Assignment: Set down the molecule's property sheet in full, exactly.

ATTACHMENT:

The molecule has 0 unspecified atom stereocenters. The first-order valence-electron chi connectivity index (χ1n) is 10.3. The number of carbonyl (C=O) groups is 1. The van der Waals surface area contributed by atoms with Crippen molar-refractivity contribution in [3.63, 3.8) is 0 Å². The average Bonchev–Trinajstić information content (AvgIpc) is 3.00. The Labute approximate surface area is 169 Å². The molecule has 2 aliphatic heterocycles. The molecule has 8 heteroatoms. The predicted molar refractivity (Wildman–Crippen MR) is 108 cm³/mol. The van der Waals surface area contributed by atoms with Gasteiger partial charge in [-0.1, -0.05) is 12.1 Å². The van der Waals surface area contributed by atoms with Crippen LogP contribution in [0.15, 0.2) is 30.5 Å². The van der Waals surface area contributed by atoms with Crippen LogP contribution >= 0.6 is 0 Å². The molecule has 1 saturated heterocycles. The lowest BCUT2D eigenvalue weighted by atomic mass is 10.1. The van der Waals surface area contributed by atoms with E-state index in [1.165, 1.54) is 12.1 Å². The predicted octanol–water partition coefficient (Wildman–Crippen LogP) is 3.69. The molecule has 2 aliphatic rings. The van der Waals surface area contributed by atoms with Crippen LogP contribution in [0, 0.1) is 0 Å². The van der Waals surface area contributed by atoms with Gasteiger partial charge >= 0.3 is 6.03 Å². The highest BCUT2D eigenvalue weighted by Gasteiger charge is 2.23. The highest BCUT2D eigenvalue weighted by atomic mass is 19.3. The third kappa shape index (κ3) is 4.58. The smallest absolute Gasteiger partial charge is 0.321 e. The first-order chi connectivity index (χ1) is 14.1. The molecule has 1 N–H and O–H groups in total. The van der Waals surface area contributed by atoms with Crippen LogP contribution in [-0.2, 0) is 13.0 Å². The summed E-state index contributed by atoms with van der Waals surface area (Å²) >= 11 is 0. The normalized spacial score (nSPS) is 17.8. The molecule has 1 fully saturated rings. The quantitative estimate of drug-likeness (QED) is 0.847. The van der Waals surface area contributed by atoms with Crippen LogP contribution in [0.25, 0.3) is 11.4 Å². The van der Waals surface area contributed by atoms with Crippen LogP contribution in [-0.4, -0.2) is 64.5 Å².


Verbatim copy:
The molecule has 0 unspecified atom stereocenters. The first-order valence-electron chi connectivity index (χ1n) is 10.3. The number of carbonyl (C=O) groups is 1. The van der Waals surface area contributed by atoms with Crippen molar-refractivity contribution in [3.63, 3.8) is 0 Å². The average Bonchev–Trinajstić information content (AvgIpc) is 3.00. The Labute approximate surface area is 169 Å². The molecule has 2 aliphatic heterocycles. The molecule has 8 heteroatoms. The predicted molar refractivity (Wildman–Crippen MR) is 108 cm³/mol. The van der Waals surface area contributed by atoms with Gasteiger partial charge in [-0.1, -0.05) is 12.1 Å². The van der Waals surface area contributed by atoms with Crippen LogP contribution in [0.15, 0.2) is 30.5 Å². The van der Waals surface area contributed by atoms with Crippen LogP contribution >= 0.6 is 0 Å². The molecule has 1 saturated heterocycles. The lowest BCUT2D eigenvalue weighted by atomic mass is 10.1. The van der Waals surface area contributed by atoms with E-state index in [1.165, 1.54) is 12.1 Å². The predicted octanol–water partition coefficient (Wildman–Crippen LogP) is 3.69. The molecule has 2 aliphatic rings. The van der Waals surface area contributed by atoms with Crippen LogP contribution in [0, 0.1) is 0 Å². The van der Waals surface area contributed by atoms with Gasteiger partial charge >= 0.3 is 6.03 Å². The highest BCUT2D eigenvalue weighted by Gasteiger charge is 2.23. The highest BCUT2D eigenvalue weighted by atomic mass is 19.3. The third kappa shape index (κ3) is 4.58. The smallest absolute Gasteiger partial charge is 0.321 e. The first-order chi connectivity index (χ1) is 14.1. The molecule has 1 N–H and O–H groups in total. The van der Waals surface area contributed by atoms with Crippen LogP contribution in [-0.2, 0) is 13.0 Å². The summed E-state index contributed by atoms with van der Waals surface area (Å²) >= 11 is 0. The normalized spacial score (nSPS) is 17.8. The molecule has 1 fully saturated rings. The quantitative estimate of drug-likeness (QED) is 0.847. The van der Waals surface area contributed by atoms with Crippen LogP contribution in [0.25, 0.3) is 11.4 Å². The van der Waals surface area contributed by atoms with Crippen LogP contribution in [-0.4, -0.2) is 64.5 Å².